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The Joy Menu #12: Positivity
Your intrepid author speaks directly to the Evil Eye and asks: is ‘positively’ the best way to navigate a creative life?
As a child, I heard a lot about the Evil Eye, and became convinced that access to this force existed at the meeting point of the walls in my bathroom: where the corner met the ceiling, across from the showerhead—a spot visible when I sat on the toilet.
From there, and only there, I could speak directly to the divine.
Most days (sometimes twice), I sat there and reasoned with the Big One. There, I asked for help when I needed it on a test at school, or when I wanted reassurance that my father would be well, that my mother would be safe. There, I asked for good news before I opened the thin white envelope from the Irvine Public Schools Foundation to learn whether or not my cello playing had earned me a coveted place in the Honors Orchestra. (It had.)
Superstition has a negative association. But I grew up feeling its reality as an intuitive and religious force. Both powerful and frightening. Both obscure and...accessible in my literal bathroom.
I remember kids at school wearing T-shirts that said “Jesus is my best friend.”
The Old Testament God I was raised with was not a great candidate for best friend—unless your idea of a best friend is the school bully who’s already 6’-tall in third grade, has breath that wreaks of goat blood, and is so insecure that he demands you pour your orange juice box at his feet every day during break just to prove your fealty.
Yet it never hurt to ask.
I’ve long struggled to navigate the way I was raised—to avoid articulated positivity for fear it would bring about its opposite (vis-a-vis the Evil Eye)—and the pressures our culture places on expressions of gratitude, appreciation, and good cheer. The tension between the two has felt especially potent, and confusing, in the last ten months.
I’ve been thinking about what it means for a Jewish kid (white-passing, privileged, neurotic) to be “positive,” and how the superstitions with which I was raised clash and complicate my participation our shared culture (or is it “religion”?) of positivity.
Since I can’t go back to my childhood bathroom to pray on it, I thought I’d write about it here.
My earliest experience with the Law of Attraction (that most intense brand of positive thinking) was in fifth grade. Our teachers, for reasons I don’t remember, were out of the classroom for a few weeks, and we had a substitute; a young, charming man.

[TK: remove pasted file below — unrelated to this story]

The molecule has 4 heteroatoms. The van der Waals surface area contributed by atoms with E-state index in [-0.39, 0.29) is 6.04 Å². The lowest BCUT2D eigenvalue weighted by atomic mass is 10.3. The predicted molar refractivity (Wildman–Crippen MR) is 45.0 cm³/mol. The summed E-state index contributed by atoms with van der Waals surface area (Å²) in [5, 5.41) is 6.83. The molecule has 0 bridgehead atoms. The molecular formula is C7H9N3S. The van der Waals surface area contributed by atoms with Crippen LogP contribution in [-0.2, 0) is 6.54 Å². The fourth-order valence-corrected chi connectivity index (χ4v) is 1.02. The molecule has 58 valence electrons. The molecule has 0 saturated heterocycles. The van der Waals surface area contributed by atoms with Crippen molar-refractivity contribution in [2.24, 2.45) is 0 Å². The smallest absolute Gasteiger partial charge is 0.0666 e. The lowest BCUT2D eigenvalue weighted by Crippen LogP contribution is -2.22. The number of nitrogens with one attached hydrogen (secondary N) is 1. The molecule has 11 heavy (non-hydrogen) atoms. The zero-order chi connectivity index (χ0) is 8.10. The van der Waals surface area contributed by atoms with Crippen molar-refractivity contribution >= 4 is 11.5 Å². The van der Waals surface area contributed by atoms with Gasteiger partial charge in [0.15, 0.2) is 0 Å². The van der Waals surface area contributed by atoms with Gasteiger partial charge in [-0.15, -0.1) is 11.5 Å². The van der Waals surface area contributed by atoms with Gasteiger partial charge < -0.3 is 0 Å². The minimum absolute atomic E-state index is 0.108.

Besides continuing with our projects and our lessons (which I remember being, in this stretch—nerd alert—incredibly fun), he told us stories, and good ones at that. One day, he filled the entire front table with photographs from his life and, after letting us crowd around the table to check them out (here he is camping at Yosemite; here is dancing the Tango in Argentina; here he is hugging a woman on a boat in the Aegean Sea), he regaled us with tales from his adventurous and expansive life.
He also let us in on a little secret: anything we wanted, we could have. We only had to focus on it intensely and consistently, and our desire for it—absolutely and without hesitation—would be fulfilled.
“Go home tonight and draw a picture of what you want—or better yet, draw as many as you can—and place them around your room where you’ll see them every day: when you wake up, before you go to sleep, while you’re doing your homework. Once what you want is inescapably in your mind always, it’ll happen. It’ll come true.”
Most kids immediately started drawing dollar signs, or piles of gold. I drew pictures of myself with improved posture—something I had been working on with my grandmother. I put these rudimentary drawings all over my bedroom.
And then I waited.
Needless to say, the exercise in positive thinking did not cure my poor posture. I was convinced it had failed not because thinking alone did not offer the miracle as promised (though my grandmother’s voice saying “stand up straight” and her hard index knuckle pressing into my spine didn’t either), but because I had not thought about it enough.
Thus, my relationship with positive thinking began on shaky footing: with the lesson that it was my own failure to be sufficiently positivity that kept the magic of positivity from working for me. Not a lack of exercise, or genetics, or a faulty ideology—but my own insufficient mind.
A week later, the substitute was removed from our classroom for trying to convert us to Scientology. But I never forgot the lesson.
I recently had a conversation with my brother about positivity.
When our father was diagnosed with terminal brain cancer a few years ago, my brother reconnected to music. Since that time, he has written, recorded, and produced ten EPs of original music. But after releasing the fourth of those ten, he paused—uncertain if, and how, to continue.